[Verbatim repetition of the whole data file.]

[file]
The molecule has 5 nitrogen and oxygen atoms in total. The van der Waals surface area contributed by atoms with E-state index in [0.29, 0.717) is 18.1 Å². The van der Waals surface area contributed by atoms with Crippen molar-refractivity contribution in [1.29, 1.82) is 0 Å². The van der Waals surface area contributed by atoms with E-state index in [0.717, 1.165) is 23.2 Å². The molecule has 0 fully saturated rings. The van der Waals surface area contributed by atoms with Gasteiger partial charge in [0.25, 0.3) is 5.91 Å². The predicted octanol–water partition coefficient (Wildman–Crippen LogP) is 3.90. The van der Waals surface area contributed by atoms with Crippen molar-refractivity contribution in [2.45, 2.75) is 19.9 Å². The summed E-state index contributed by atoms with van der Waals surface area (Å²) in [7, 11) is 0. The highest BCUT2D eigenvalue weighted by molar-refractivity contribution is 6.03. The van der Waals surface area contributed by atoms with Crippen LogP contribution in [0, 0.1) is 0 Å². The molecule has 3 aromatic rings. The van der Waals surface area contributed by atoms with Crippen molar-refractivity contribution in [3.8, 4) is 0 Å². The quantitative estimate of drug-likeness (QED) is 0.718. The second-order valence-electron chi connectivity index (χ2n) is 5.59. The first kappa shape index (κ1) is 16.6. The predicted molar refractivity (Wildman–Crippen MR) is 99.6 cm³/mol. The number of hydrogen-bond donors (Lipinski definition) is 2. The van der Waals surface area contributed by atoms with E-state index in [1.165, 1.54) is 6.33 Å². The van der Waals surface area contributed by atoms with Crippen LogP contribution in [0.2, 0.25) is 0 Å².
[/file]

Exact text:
The molecule has 5 nitrogen and oxygen atoms in total. The van der Waals surface area contributed by atoms with E-state index in [0.29, 0.717) is 18.1 Å². The van der Waals surface area contributed by atoms with Crippen molar-refractivity contribution in [1.29, 1.82) is 0 Å². The van der Waals surface area contributed by atoms with E-state index in [0.717, 1.165) is 23.2 Å². The molecule has 0 fully saturated rings. The van der Waals surface area contributed by atoms with Gasteiger partial charge in [0.25, 0.3) is 5.91 Å². The predicted octanol–water partition coefficient (Wildman–Crippen LogP) is 3.90. The van der Waals surface area contributed by atoms with Crippen molar-refractivity contribution in [2.45, 2.75) is 19.9 Å². The summed E-state index contributed by atoms with van der Waals surface area (Å²) in [7, 11) is 0. The highest BCUT2D eigenvalue weighted by molar-refractivity contribution is 6.03. The van der Waals surface area contributed by atoms with Crippen LogP contribution in [0, 0.1) is 0 Å². The molecule has 3 aromatic rings. The van der Waals surface area contributed by atoms with Crippen molar-refractivity contribution in [3.8, 4) is 0 Å². The quantitative estimate of drug-likeness (QED) is 0.718. The second-order valence-electron chi connectivity index (χ2n) is 5.59. The first kappa shape index (κ1) is 16.6. The predicted molar refractivity (Wildman–Crippen MR) is 99.6 cm³/mol. The number of hydrogen-bond donors (Lipinski definition) is 2. The van der Waals surface area contributed by atoms with E-state index in [1.165, 1.54) is 6.33 Å². The van der Waals surface area contributed by atoms with Crippen LogP contribution in [0.2, 0.25) is 0 Å².